In the High Atlas Mountains of Morocco, far from the hustle and noise of urban centers, lies a village made of mud and rock, barely discernible from the surrounding landscape. Yet a closer look reveals a carefully planned community of homes nestled above the trees, where rock slides are least frequent, and steep terraces of barley fields situated just above spring flood level. The Berber-speaking Muslims who live and farm on these precipitous mountainsides work together at the arduous task of irrigating the fields during the dry season, continuing a long tradition of managing land, labor, and other essential resources collectively. In Moroccan Households in the World Economy, David Crawford provides a detailed study of the rhythms of highland Berber life, from the daily routines of making a living in such a demanding environment to the relationships between individuals, the community, and the national economy. Demonstrating a remarkably complete understanding of every household and person in the village, Crawford traces the intricacies of cooperation between households over time. Employing a calculus known as "arranging the bones," villagers attempt to balance inequality over the long term by accounting for fluctuations in the needs and capacities of each person, household, and family at different stages in its history. Tradition dictates that children "owe" labor to their parents and grandparents as long as they live, and fathers decide when and where the children in their household work. Some may be asked to work for distant religious lodges or urban relatives they haven't met because of a promise made by long-dead ancestors. Others must migrate to cities to work as wage laborers and send their earnings home to support their rural households. While men and women leave their community to work, Morocco and the wider world come to the village in the form of administrators, development agents, and those representing commercial interests, all with their own agendas and senses of time. Integrating a classic village-level study that nevertheless engages with the realities of contemporary migration, Crawford succinctly summarizes common perceptions and misperceptions about the community while providing a salient critique of the global expansion of capital. In this beautifully observed ethnography, Crawford challenges assumptions about how Western economic processes transfer to other contexts and pulls the reader into an exotic world of smoke-filled kitchens, dirt-floored rooms, and communal rooftop meals—a world every bit as fascinating as it is instructive.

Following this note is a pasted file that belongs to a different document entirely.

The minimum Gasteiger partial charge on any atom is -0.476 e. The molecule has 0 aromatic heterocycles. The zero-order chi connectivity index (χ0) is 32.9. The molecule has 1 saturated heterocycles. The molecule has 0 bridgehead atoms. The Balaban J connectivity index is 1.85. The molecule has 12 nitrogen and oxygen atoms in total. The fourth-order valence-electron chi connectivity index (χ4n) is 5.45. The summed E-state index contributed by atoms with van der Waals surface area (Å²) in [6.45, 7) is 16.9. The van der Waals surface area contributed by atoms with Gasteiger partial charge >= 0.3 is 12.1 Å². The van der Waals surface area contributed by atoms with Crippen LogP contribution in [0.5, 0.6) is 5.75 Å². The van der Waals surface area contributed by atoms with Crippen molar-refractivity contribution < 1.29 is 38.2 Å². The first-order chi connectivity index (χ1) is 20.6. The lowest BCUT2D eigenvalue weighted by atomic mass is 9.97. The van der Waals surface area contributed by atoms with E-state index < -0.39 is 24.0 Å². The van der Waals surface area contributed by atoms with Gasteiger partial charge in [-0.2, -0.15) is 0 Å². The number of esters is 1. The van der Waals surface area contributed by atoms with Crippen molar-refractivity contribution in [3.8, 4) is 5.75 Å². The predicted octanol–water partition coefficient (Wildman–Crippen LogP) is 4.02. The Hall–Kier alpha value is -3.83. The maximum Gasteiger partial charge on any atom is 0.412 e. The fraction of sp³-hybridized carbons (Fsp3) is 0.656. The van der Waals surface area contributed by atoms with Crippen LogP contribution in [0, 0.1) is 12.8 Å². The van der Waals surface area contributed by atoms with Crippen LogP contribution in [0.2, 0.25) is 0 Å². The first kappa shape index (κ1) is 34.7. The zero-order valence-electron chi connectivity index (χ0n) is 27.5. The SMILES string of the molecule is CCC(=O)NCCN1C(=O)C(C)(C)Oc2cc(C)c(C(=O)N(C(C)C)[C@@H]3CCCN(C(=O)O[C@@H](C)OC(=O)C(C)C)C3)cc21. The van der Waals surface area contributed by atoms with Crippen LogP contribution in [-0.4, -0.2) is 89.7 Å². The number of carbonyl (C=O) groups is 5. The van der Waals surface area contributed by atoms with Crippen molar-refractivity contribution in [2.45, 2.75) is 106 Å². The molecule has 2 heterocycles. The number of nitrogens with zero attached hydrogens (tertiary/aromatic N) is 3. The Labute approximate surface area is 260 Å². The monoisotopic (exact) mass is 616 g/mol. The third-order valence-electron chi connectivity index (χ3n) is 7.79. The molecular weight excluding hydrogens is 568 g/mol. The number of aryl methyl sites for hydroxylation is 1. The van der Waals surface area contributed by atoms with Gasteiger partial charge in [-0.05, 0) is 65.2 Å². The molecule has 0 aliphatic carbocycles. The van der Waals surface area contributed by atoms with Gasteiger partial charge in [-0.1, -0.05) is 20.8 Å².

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Murder in Marrakesh

Émile Mauchamp and the French Colonial Adventure

Jonathan G. Katz

"In Morocco, nobody dies without a reason." -- Susan Gilson Miller, Harvard University

In the years leading up to World War I, the Great Powers of Europe jostled one another for control over Morocco, the last sovereign nation in North Africa. France beat out its rivals and added Morocco to its vast colonial holdings through the use of diplomatic intrigue and undisguised force. But greed and ambition alone do not explain the complex story of imperialism in its entirety. Amid fears that Morocco was descending into anarchy, Third Republic France justified its bloody conquest through an appeal to a higher ideal. France's self-proclaimed "civilizing mission" eased some consciences but led to inevitable conflict and tragedy. Murder in Marrakesh relates the story of the early days of the French conquest of Morocco from a new perspective, that of Émile Mauchamp, a young French doctor, his compatriots, and some justifiably angry Moroccans. In 1905, the French foreign ministry sent Mauchamp to Marrakesh to open a charitable clinic. He died there less than two years later at the hands of a mob. Reviled by the Moroccans as a spy, Mauchamp became a martyr for the French. His death, a tragedy for some, created opportunity for others, and set into motion a chain of events that changed Morocco forever. As it reconstructs Mauchamp's life, this book touches on many themes -- medicine, magic, vengeance, violence, mourning, and memory. It also considers the wedge French colonialism drove between Morocco's Muslims and Jews. This singular episode and compelling human story provides a timely reflection on French-Moroccan relations, colonial pride, and the clash of civilizations.